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‘The online world is a brilliant force for advocating change’

David McDiarmid, Head of Paid Search at global marketing and technology agency DigitasLBi, talks to GSN about his role and being out at work

‘The online world is a brilliant force for advocating change’
DigitasLBi
David McDiarmid

SPONSORED: ‘I’m originally from the northwest. I lived on the south coast for a while but went back to Liverpool for university when I was 19. I moved to London when I was 28, so have sort of been up and down the country!

‘I’ve been with DigitasLBi just over three years. I’m based in our London office but I also spend time in our Edinburgh office.

‘I head up one of the teams in the wider media department.

‘On a day-to-day basis, I help with the strategic direction of the team, and the development of the team as a product and a service that we take to clients.

‘I’m responsible for the training and development of the team, ensuring they’re supported in their day to day work and that they can deliver to our clients’ expectations. We focus specifically on search engine advertising and paid search.

‘Some people would say I’m pretty gay!’

‘I have generally always been out at work. I’ve never felt the need to hide my sexuality, and my personal characteristics and attributes … well, some people would say I’m pretty gay!

‘What I have sometimes felt in the past, when I’ve started a new job, is that I perhaps needed to be a little cautious in the first couple of weeks and months about discussing it openly. I certainly don’t feel that any more, but in the past I have exercised a little bit of caution.

‘I’m fortunate to have never experienced any homophobia in work. DigitasLBi is a really inclusive and open employer: I can express myself in a way I want to express myself.

‘I’ve worked in organizations in the past where I’d say it was important to be conservative in how you presented at work. It was never directly said but the impression was certainly given that it was expected you toe the line.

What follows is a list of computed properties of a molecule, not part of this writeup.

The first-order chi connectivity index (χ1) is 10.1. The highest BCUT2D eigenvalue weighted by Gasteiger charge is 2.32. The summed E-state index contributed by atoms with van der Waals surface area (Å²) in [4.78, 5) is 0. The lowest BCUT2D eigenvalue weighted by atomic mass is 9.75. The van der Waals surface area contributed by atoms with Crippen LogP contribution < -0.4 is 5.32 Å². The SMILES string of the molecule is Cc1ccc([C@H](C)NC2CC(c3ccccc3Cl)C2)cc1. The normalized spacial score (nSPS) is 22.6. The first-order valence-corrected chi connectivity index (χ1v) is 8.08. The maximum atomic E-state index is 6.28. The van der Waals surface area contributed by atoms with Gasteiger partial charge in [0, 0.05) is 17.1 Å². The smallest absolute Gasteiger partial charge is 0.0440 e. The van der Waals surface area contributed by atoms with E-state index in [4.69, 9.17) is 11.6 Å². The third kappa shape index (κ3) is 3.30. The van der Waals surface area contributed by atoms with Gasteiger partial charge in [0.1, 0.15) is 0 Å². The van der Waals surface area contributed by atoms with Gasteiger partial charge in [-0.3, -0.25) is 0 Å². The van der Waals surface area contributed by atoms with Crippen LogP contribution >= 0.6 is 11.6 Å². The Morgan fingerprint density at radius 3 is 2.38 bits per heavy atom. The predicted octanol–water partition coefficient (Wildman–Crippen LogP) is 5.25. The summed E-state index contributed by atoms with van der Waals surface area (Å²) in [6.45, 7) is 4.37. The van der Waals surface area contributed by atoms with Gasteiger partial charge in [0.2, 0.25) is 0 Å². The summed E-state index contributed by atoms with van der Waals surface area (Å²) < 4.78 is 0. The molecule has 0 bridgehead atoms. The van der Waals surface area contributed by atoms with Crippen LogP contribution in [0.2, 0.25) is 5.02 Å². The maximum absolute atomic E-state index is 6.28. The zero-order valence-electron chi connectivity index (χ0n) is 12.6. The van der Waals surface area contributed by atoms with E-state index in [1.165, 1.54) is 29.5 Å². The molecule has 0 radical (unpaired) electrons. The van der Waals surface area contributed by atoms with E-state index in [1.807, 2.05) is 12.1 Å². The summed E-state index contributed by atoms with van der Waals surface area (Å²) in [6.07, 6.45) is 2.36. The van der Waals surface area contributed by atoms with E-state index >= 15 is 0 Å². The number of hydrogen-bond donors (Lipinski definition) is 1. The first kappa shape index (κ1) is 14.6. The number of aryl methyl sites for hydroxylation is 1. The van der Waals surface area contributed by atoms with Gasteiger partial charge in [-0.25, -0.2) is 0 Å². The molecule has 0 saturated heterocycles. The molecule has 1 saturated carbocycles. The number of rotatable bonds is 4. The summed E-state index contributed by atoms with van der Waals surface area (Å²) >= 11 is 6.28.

‘There were jobs where I felt that expressing my authentic self may have been problematic, but that’s not the case now. It makes a difference.

‘You need rich representation in your workforce’

‘Was there a moment when I realized the value of diversity at work? I guess I never really thought about it until I moved into a position where I started managing a team. That’s when I really saw the benefits of having a richness in diversity and backgrounds.

‘You need rich representation in your workforce in order to reflect the people that you’re working with.

‘I can recall a time when we were working on a project, alongside an external team.

‘One side of the room was really homogenous. On our side, it couldn’t have been a more diverse group of people – in race, background and sexual orientation. In situations like that, how can you seek to represent the communities you serve when what you bring to the table is so homogenous?

‘Nowadays, we live online and offline lives – and LGBTI people have been impacted by this. There are upsides and downsides.

‘Being in a more connected world is great for many reasons. If you’re in a country where it’s quite repressive, or lacking information and advice about your sexuality, being online offers the opportunity to find that information.

‘You feel less alone’

‘It also makes you feel less alone. Most people have apps on our phone to connect with others, which I think is a positive.

‘The flip side, as we spend more and more time online, it can de-humanize the our interactions. We’re less likely to approach people in social situations just to have a conversation with them. It can also lead to some nasty things: it’s easy to be trolled online or become the victim of abuse.

‘I think it’s also easier to pigeonhole people online – and LGBTI people ourselves have a tendency to do that, whether it’s butch or camp and straight-acting or whatever – and that can be easier to do online because you’re not having that conversation face to face.

‘The online world is a brilliant force for advocating change, but we need to focus on not de-humanizing people and homogenizing them.

‘A lot of the progress that has been made in countries where being gay is illegal has come about because people can access information. That’s when they discover that they’re not alone.’

DigitasLBi is supporting Digital Pride 2017. It will be hosting a panel discussion on 25 April on ‘The role of brands in a diverse world’. Panelists will include: Michael Islip – CEO UK, DigitasLBi; Michele Oliver – VP, Marketing, Mars; Jo Rzymowska – VP & Managing Director, Celebrity Cruises; and Richard Wilson – Founder, Stop Funding Hate. The event will be live streamed and available to view online afterwards.

For more information or to request tickets to the event, please contact [email protected]


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